Monthly Archives: December 2007

Kudos to Dell for their recycling efforts

I typically write about Dell to point out what I perceive to be problems with the way they conduct their business. Today, however I want to point out Dell’s involvement with recycling used computers. Ideally, Dell’s involvement should not be needed. There should be easily accessible recycling facilities everywhere and citizens should have enough environmental awareness to take action. My wife and I are lucky to live in a city where there are well advertised recycling facilities that accept computers. Not everyone has such luck and then there are some people who won’t think about recycling until a big name like Dell makes a fuss about it. So kudos to Dell for facilitating the process.

Dell and the Art of Spinning Business Decisions (part 2)

Bob Pearson replied to my previous post on this topic.

I thank Bob Pearson for the reply. Nobody can accuse Dell of not paying attention to what people are saying. However, I remain skeptical that I, as a customer, am going to see anything dazzling come out of Da Vinci. Again, the evidence on which I base my skepticism is provided by none other than Dell.

Last month, Laura P. Thomas, reported that Dell’s beta for a new home page was found to be more difficult to use than the current page. I did not say anything at the time but now I have the impetus to comment. How on earth can Dell design a site more difficult to use than the current one?!? (I’m assuming that although the term “home page” is used, we’re talking about a complete site overhaul.)

Case in point: I went to Dell’s site this morning to order a monitor. The only reason I even went to Dell’s site was because I had researched reviews and found that one of Dell’s monitor fit my performance/price ratio. So I went into the “Home and Home Office” store and put the monitor in my cart. Then I decided I should check what price I’d get if I went through the educational channel. Being affiliated to UVA, I can benefit from better prices, right? Nope. After I put the monitor in my educational cart, I found that a free 2-day shipping deal I was able to get in the “Home and Home Office” store was not available to me if I ordered through the educational store. Now, let me be clear. If I had obtained exactly the same result through both stores, I would have said “fair enough”. It is the fact that I get different results depending on how I navigate the site that irritates me to no end. And then Dell will send coupons by email which, once applied, invalidate rebates already offered on the site. So shopping in Dell’s store is an exercise in frustration.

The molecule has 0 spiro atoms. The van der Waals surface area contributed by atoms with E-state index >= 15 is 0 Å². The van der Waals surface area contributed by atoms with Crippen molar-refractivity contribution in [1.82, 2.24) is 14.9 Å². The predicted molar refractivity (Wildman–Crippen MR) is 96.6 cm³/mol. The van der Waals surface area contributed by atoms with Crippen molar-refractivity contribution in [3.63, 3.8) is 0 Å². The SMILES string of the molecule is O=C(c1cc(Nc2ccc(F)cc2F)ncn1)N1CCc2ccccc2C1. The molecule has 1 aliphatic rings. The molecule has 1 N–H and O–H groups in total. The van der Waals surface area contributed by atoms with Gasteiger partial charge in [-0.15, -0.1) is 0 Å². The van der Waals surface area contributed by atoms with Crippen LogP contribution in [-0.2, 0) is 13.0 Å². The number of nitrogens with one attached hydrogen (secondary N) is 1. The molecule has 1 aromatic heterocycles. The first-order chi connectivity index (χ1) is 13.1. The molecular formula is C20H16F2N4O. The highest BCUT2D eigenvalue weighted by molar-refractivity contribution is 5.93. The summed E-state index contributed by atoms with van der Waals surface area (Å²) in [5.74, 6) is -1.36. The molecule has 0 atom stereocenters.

That kind of nonsense is precisely why I hate the Dell store and why Dell’s store is never my first destination when I shop online. It is utterly unpleasant to think that if I had ordered the item from the same dealer but through a different set of clicks, I might have gotten a better deal. I keep having to check and recheck that I have not missed any click, any coupon, any change in barometric pressure which may result in a better deal. That also played a part in why the last laptop I bought was not a Dell. I paid a little more that I would have for a Dell but I felt the dealer respected me and my time.

And then I read that Dell is unable to create a better site? What on earth is going on? There’s nothing in the Da Vinci announcement that makes me believe that the new partnership will solve this problem so why precisely should I get excited? It seems to me Dell has bigger fish to fry than spinning their business decisions into some sort of second coming.

A Letter to Robert Hawkins: On Being Famous